Yet another godless visit to the Creation Museum

The folks at BluegrassRoots.com took a trip up I-75 to visit the Yabba-Dabba-Doo Museum in Petersburg. The more I see, the less I would want to shell out almost $20 to visit the place. I’ll just stay home and watch The 10 Commandments.

Let’s look at creationism from the religious angle 2

Creationism as a “theory” does not agree with the overwhelming evidence for a 13-billion-year-old universe and a 4.6-Byo Earth. That much is clear. It (and the new Creation Museum in Petersburg, Ky.) also completely ignore centuries of careful Biblical scholarship and supporting archaelogical research. There are two main ways to read the Bible, especially the Old Testament (OT). (1) As a document transmitted from God directly to Moses and other writers, which is the traditional Jewish and Christian view. (2) As the synthesis of a variety of sources, written by a variety of authors, who may or may not been divinely inspired, which has been the interpretation of many Jewish and Christian scholars since the 17th century. [Islam, it should be noted, honors both the Old and New Testaments, but teaches that these scriptures have been corrupted. Only the Holy Quran as given to the Prophet Muhammad (pbuh) communicates Allah’s true Word.] Creationists are an extreme “camp” within category 1. They hold that every single word in Scripture is not just divinely transmitted but must also be taken literally. In particular, the first few chapters of Genesis, to creationists, are a word-for-word account of how God created the universe, the ...

Fighting an uphill battle

Every once in a while, when I have time, I visit fellow bloggers’ sites for inspiration, fun and a little give-and-take. Over at Aetiology, Tara Smith’s remarks about the Creation Museum attracted a couple of creationists, whose comments were so annoying that I felt I had to respond. Y’see, creation “science” just doesn’t run roughshod over accepted biological and evolutionary theory, it also attempts to rewrite the laws of physics to make them conform to a universe that’s only a few thousand years old. Worse yet, the kind of creationists who comment on science blogs seem to be abysmally ignorant of even basic physics, so it’s no wonder they cannot understand why creationism is just so wrong. [Note to students: If you ever get involved in debates about creationism, make sure you understand your physics first. Numbers don’t lie.] Then there are those who figure that throwing Bible verses at us non-creationists will convince us that we are wrong and they are right. They make no attempt to debate the issues; they figure Biblical injunctions are sufficient arguments. The trouble is, when you try to debate these people at a more logical level, the attempt usually fails. They are so ...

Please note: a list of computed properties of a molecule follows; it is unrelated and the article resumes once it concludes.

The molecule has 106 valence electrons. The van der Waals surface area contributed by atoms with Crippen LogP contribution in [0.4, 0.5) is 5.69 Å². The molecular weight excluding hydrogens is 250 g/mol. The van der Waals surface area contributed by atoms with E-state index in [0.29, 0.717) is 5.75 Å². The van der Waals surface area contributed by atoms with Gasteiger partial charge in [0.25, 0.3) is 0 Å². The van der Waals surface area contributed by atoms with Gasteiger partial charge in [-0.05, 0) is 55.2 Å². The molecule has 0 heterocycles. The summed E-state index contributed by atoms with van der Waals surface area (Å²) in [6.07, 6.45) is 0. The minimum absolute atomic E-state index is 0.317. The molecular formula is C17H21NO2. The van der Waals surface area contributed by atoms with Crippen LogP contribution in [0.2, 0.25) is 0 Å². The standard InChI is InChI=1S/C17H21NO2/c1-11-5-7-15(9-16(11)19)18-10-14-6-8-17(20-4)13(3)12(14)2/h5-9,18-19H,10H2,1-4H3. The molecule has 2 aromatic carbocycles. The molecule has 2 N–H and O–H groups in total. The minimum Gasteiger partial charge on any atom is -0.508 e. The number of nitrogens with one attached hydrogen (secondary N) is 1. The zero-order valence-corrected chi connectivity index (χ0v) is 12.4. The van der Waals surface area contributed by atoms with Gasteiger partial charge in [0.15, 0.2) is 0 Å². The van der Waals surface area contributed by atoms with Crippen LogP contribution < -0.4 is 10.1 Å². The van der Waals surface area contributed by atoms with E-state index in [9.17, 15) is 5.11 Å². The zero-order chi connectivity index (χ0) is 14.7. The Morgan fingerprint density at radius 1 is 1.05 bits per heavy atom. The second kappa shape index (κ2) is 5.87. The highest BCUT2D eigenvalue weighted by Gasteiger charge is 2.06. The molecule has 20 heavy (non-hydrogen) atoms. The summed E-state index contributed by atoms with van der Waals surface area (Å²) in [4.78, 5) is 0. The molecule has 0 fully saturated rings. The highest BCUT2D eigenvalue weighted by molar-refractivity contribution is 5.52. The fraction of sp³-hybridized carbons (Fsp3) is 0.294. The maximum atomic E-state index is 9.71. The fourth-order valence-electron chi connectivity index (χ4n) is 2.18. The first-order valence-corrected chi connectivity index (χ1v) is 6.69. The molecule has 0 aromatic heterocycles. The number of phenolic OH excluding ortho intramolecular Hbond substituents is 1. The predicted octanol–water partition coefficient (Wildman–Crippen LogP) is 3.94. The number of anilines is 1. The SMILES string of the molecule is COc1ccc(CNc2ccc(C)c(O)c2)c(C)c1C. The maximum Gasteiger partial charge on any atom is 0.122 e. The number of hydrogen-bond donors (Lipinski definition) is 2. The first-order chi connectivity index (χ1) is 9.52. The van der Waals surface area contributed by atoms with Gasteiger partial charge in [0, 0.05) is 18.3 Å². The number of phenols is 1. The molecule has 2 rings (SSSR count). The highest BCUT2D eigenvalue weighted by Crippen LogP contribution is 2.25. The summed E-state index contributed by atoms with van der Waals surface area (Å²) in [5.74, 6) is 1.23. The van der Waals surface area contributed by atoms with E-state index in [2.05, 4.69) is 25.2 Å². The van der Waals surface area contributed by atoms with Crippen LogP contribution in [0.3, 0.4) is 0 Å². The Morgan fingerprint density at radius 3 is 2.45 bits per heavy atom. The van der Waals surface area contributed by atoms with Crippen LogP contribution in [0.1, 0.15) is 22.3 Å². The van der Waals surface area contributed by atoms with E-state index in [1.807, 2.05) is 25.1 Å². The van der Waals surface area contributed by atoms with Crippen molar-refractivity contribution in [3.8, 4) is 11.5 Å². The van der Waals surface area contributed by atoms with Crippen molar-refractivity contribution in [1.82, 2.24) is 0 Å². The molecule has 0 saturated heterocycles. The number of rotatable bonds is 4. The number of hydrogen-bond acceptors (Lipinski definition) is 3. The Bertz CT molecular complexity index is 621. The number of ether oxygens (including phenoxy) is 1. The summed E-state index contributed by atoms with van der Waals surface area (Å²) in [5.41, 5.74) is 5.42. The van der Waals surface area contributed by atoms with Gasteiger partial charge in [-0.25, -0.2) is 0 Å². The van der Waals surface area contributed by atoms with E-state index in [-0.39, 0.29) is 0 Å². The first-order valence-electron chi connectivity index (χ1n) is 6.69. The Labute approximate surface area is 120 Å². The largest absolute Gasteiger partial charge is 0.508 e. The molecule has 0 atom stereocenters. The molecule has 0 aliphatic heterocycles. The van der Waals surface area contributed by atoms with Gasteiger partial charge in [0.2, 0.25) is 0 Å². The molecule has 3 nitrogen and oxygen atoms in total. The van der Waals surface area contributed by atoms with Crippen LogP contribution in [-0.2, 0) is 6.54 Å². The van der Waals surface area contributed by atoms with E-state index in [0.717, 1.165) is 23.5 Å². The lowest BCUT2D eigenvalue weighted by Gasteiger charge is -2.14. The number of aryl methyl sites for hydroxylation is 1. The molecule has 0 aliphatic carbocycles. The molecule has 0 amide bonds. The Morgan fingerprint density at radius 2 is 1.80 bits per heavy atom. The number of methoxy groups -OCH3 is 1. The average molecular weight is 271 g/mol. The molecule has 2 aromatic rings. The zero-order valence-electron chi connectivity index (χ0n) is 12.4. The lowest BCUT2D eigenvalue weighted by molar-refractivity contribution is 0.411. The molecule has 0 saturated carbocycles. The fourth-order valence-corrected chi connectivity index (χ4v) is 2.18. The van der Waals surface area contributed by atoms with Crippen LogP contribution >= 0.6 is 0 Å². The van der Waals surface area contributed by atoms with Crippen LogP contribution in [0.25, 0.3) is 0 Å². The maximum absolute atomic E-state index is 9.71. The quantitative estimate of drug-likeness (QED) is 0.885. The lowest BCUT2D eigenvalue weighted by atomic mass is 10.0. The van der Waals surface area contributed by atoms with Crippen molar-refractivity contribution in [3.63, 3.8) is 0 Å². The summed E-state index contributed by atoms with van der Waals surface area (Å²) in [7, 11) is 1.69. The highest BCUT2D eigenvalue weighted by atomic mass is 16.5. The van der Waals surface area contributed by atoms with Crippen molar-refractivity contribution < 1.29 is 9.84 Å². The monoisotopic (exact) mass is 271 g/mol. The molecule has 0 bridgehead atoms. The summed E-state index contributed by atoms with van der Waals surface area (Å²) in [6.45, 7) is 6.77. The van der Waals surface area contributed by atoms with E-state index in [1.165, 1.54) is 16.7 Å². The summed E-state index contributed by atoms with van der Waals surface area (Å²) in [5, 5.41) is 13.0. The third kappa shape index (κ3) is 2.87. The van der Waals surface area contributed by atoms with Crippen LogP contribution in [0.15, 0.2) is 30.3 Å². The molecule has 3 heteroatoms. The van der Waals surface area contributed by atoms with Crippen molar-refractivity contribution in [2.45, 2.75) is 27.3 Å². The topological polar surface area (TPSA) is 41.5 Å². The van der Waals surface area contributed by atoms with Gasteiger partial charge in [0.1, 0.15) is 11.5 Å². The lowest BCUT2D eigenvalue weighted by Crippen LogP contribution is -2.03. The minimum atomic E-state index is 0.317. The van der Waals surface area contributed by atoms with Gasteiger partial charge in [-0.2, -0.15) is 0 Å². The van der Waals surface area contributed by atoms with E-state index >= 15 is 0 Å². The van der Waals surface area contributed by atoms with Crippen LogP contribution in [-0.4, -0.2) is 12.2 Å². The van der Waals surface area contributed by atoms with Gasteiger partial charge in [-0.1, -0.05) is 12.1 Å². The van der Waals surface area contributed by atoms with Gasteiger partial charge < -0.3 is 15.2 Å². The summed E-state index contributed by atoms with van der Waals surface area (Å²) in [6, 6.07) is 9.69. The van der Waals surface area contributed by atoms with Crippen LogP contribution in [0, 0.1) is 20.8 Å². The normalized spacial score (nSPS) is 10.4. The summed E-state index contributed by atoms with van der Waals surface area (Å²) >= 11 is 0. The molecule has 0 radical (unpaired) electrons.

A Creation Museum carnival of bloggers

The comsummate anti-creationist, PZ Myers, has compiled 75 blogosphere reactions to the opening this weekend of the Creation Museum near Convington. More are on the way. Check it out. Martha Heil of the American Institute of Physics also has an early reaction to her CM visit.

It’s time to rally against the Creation Museum 5

Popular cartoons and movies may say humans and dinosaurs lived at the same time, but the idea is just plain wrong. The dinos were dead long before our hominid ancestors evolved. The fossil record leaves little room for argument. The Bible says nothing about dinosaurs. To reconcile Scripture with the fossil evidence, creationists have to perform some fantastic mental and logical gymnastics to explain how Genesis somehow omits mention of such obviously big creatures. On Memorial Day, believers in these convoluted arguments will celebrate the opening of the Creation Museum in Boone County, near Covington, Ky. The Museum, a project of Ken Ham’s Answers in Genesis, was built with $27 million in donations, so there are either a lot of very gullible donors or just a few very rich, gullible donors. Excuse me, I mean faithful donors. To counteract this monument to misguided generosity, a group calling itself Rally for Reason will hold a peaceful protest outside the museum’s gate beginning at 9 am that Monday. Although an atheist organization has spearheaded the rally, churchgoers will be there, too. If any of you out there will be in the area that day, I hope you will join in the protest. ...
WP Facebook Auto Publish Powered By : XYZScripts.com